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Haiti’s constitutional referendum postponed again.

Haiti postponed the constitutional referendum polls on a new draft constitution. The referendum vote was set to be conducted on June 27 after being previously rescheduled from April 25. The electoral body of Haiti announced that due to the increase in the number of coronavirus infections, the vote would have to be postponed. A new date has not yet been given out. A government t official in charge of elections, Mathias Pierre, commented on Twitter that plans would be put in place for the publication of a new timetable. He tweeted announcing the decision hours before a mission of five members from the Organization of American States was expected to arrive in Port-au-Prince. The mission aimed at facilitating a political discussion between the government and opposition members, and the civil society.

A group of private-sector institutions are the latest to show their concerns and reluctance about the June 27 referendum and requested the Haitian government to postpone the polls. This followed after six days of violent armed gang attacks in the capital. The organizations showed their agitation about the exercise itself, the broad political instability, the current coronavirus surge, and the regression of the security. The COVID-19 and the deterioration of security, they stated, “will only worsen a situation that is already unfit for reflection.”

“Today, it is undeniable that the Haitian people are living in fear and worries whether in Cap Haiten, Petit Goave via Martissant, Laboule, and  Croix des Bouquets,” the organization said in a letter, naming Haitian cities that have been affected by violence lately. Rescheduling of the referendum will put less time between it and the first-round legislative and presidential elections set to be held on September 19, which the United States has been pushing to bring to an end the one-man rule of President Jovenel Moise.

Just like Trump’s administration, the Biden administration has been persisting that Haiti holds free, fair, transparent, and credible legislative and presidential polls- an exercise some U. S. policymakers have termed as impossible under Jovenel, and the European Union has also said it is impossible under the present volatile situation. The U. S. State Department has insisted the constitutional referendum that Moise has been persisting on conducting before the elections, should not delay or prevent legislative and presidential elections in 2021.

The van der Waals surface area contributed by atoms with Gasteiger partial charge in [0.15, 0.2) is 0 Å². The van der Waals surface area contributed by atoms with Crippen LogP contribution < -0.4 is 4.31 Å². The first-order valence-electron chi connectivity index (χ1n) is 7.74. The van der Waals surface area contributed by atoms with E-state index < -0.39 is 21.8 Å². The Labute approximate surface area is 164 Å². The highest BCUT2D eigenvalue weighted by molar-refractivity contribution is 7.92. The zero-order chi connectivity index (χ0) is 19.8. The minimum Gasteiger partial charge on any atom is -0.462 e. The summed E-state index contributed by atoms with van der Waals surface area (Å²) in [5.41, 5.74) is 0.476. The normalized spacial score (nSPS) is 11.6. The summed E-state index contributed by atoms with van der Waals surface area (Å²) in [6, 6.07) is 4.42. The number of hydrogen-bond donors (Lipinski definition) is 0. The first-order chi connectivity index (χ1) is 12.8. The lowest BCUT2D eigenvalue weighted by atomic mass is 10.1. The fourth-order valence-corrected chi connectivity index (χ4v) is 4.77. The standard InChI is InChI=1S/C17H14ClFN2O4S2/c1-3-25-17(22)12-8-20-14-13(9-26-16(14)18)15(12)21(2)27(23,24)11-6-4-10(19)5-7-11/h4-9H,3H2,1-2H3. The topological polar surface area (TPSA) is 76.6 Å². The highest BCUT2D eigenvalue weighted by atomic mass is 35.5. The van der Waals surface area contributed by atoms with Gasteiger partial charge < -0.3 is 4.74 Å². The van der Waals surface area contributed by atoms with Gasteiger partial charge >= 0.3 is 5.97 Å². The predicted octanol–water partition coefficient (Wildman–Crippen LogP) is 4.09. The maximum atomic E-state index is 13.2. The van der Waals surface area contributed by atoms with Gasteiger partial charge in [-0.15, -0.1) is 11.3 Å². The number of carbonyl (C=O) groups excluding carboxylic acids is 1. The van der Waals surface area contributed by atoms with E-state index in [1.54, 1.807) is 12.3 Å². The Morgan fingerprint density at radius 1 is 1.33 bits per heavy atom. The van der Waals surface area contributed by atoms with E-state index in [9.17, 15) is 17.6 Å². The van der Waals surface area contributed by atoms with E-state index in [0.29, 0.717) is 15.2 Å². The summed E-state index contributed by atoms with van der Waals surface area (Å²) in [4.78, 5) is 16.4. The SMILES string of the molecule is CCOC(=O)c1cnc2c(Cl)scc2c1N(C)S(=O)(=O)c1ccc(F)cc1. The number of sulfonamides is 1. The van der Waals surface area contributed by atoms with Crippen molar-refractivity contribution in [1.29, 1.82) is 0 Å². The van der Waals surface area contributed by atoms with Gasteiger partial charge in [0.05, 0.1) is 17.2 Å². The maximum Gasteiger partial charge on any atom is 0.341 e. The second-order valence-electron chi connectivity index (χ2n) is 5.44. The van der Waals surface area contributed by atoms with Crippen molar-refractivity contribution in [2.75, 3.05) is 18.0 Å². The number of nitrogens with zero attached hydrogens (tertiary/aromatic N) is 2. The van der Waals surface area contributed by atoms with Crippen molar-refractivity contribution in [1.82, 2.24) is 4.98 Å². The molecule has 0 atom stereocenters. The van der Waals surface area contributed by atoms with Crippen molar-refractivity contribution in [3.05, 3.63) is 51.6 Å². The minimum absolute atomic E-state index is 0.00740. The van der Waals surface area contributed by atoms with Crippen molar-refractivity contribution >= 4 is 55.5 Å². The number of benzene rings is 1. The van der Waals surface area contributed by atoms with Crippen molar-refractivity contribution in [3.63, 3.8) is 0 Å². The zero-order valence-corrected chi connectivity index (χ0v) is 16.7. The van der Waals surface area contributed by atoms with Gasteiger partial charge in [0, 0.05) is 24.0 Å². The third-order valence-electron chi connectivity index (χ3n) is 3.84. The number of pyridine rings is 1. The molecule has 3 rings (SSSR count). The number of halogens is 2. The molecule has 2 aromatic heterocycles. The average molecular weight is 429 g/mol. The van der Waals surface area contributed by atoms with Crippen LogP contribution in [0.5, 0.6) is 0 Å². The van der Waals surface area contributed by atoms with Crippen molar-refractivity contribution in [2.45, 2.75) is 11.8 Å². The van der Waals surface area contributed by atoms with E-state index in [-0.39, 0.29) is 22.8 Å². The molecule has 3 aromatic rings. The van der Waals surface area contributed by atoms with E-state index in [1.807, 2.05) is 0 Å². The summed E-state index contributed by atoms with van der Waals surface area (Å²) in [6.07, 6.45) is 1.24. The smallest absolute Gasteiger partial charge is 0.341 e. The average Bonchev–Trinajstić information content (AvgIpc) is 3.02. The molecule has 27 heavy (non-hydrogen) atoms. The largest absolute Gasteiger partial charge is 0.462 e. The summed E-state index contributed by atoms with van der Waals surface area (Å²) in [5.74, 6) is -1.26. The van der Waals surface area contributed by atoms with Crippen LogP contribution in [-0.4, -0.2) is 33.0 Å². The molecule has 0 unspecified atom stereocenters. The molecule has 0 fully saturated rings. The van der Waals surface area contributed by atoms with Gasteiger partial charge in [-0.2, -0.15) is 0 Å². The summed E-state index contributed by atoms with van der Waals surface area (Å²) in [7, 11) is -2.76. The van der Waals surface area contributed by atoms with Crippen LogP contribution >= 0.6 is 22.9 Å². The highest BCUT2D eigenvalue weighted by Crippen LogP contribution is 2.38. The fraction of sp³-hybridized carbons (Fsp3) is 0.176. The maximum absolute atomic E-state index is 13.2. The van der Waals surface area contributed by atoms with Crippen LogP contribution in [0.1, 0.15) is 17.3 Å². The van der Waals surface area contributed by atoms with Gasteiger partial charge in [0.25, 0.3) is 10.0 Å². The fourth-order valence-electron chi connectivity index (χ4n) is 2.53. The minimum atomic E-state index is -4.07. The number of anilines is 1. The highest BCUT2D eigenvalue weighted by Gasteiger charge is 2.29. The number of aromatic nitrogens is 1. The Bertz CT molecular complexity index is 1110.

“The success of the constitutional reform lies in the hands of the Haitian people,” a State Department spokesperson told media before the postponement. “On our side, we have stressed to the government that we will not offer any help in support of a constitutional referendum…However, the referendum should be viewed as inclusive, credible, and transparent to the people of Haiti.”

The conclusion on postponing the referendum was made in the middle of a deadly surge of coronavirus infections that is devastating hospitals. Still, the country is battling gang violence that has recently blocked access between the Southern region and the capital. The brutality affected internet services in four areas and forced thousands of poor Haitians in Port-au-Prince’s Martissant to escape from their homes.

The gang violence has only made the existing political tensions over the end of Moise’s presidential service and the referendum worse. Many constitutional experts in Haiti and other legal scholars have found the referendum illegal as it violates a prohibition of referendums in the current document. Moise and his followers argue that the referendum is not for a change but for a new constitution in general. A draft of the new constitution shows less power for parliament and gives more power to the president. Should the constitution be reformed, the parliament will be reduced to two chambers; a weakened court of auditors tasked with keeping an eye on government corruptions and contracts, and the prime minister to be replaced by a vice president. Also, instead of holding elections every two years, all elections would be conducted every five years.

The opposition leaders have asked the population to burn voting materials to prevent the elections from happening and chased the justice minister out of a southeastern town with rocks after believing that he was there to push for the referendum. Rockefeller Vincent, the Justice Minister, said God saved him as he explained how he was in the community to discuss border security.

Haiti’s Catholic bishops gave out their views opposing the referendum. They warned that the polls could further worsen an already complex condition and deepen Haiti’s political chaos. “The decision to reform the constitution should not happen amidst a political crisis in which the country is struggling to come into an agreement,” said the Episcopal Conference of Haiti.

The former president, Jocelerme Privert, has also joined the opposition. The head of the National Assembly and an interim president who oversaw the previous elections which brought Jovenil to power said Moise risks being called before the high court for the crime of high treason should he decide to disregard the same bylaws that brought him to power. “Moise’s decision to reform the 1987 constitution will worsen the present political instability, and it will be a threat to democracy,” Privert wrote.

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